Air Conditioning & Heating Restoration

 

After removing the engine, the first place I decided to start my “front end” restoration was the air conditioning and heating system.  With the engine out of the way, it was much easier to get to the evaporator housing.  The consensus of opinion was to replace the heater core during this part of the restoration, so I did.

 

 

 

 

This is a photo of the evaporator housing looking back toward the passenger side.

 

As typical, the wiring was in pretty bad shape.  You can see pieces of electrical tape covering the wires in different areas.

 

The a/c compressor clutch would engage when the control was put in a/c.  It did not blow cold air but did seem to work.

 

I decided to go ahead and replace the components just in case.

 

 

This was the most surprising part.  The picture to the left is a picture taken toward the blower fan.  The opening is about 1/3 blocked by dirt, leaves and various junk that has accumulated over the years!

 

This junk is sucked into the system from the outside air opening and accumulates next to the evaporator.

 

 

 

 

 

After replacing the heater core I restored the ductwork with a seal kit from Zip Products.  It contained all the seals (plus some) to replace all of the gaskets and seals in the intricate ductwork.

 

 

The mess of wires on the left is the backside of the instrument panel (left dash).

 

The heater core “box  is located on the right side of the firewall in the passenger compartment (seen here on the right behind the wires).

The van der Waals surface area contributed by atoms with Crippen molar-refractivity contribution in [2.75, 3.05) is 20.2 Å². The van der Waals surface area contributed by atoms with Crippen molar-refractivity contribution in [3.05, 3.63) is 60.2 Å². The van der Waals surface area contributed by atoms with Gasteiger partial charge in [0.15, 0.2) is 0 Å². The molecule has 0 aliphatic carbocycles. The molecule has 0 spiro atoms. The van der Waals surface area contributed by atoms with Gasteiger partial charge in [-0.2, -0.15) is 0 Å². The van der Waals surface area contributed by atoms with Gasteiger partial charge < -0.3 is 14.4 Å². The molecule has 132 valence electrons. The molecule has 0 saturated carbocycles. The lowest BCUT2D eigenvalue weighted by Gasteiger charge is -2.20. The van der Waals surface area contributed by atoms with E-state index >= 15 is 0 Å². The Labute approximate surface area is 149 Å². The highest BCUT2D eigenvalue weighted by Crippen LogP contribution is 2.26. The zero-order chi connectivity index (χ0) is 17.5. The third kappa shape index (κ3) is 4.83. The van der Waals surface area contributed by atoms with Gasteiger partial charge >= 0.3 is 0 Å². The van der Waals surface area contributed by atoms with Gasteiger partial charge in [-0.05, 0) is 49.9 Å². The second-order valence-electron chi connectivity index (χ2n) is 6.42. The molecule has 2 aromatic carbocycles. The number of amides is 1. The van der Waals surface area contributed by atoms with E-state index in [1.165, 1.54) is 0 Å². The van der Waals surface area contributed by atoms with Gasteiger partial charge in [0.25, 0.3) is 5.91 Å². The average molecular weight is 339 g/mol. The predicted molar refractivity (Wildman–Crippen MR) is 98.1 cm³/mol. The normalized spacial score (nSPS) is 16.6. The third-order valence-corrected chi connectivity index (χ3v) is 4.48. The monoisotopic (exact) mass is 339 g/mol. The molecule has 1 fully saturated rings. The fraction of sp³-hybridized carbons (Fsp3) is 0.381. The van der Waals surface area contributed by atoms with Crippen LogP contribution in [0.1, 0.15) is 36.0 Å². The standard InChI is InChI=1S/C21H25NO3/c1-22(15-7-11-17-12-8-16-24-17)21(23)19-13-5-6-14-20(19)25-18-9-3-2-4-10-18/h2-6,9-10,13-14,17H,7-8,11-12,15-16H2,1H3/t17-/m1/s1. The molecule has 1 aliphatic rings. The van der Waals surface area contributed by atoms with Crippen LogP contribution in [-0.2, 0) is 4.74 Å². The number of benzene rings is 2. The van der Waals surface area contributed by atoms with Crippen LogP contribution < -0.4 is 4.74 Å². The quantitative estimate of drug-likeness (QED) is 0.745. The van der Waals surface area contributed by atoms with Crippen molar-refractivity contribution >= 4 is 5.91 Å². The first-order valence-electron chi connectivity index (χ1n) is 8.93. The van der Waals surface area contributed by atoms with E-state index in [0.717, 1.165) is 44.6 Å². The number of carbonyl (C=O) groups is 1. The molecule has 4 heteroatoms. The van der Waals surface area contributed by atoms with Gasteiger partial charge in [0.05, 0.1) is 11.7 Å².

Air enters through the opening in the fire wall.  The air moves toward the left to another box that diverts air to the defroster, dash vents, or heater vents.

 

I decided to replace the air conditioning electrical harness (from Lectric Limited) and the air conditioning / heater hoses.  You can see the hoses and harness at the bottom of this photo coming from behind the ductwork.

 

The wiring harness and some hoses pass through the firewall behind the ductwork.  NOTE:  You want to install this BEFORE you mount the heater box and other ductwork.  (Does it sound like I am speaking from experience?)

 

 

Since I had replaced all of the a/c wiring harness and hoses, I couldn’t leave the control panel alone.  I purchased the control panel reface kit from Corvette Central.

 

It was a simple task.  You replace the face plate and thumbwheels.  The old panel was faded and dirty.  The new panel is clear and easy to read.

 

I had replaced the fan switch (at the top of the control panel) soon after I bought the car.  (Note:  This switch was purchased through my local Chevrolet dealer.  You can still purchase some parts directly from GM.)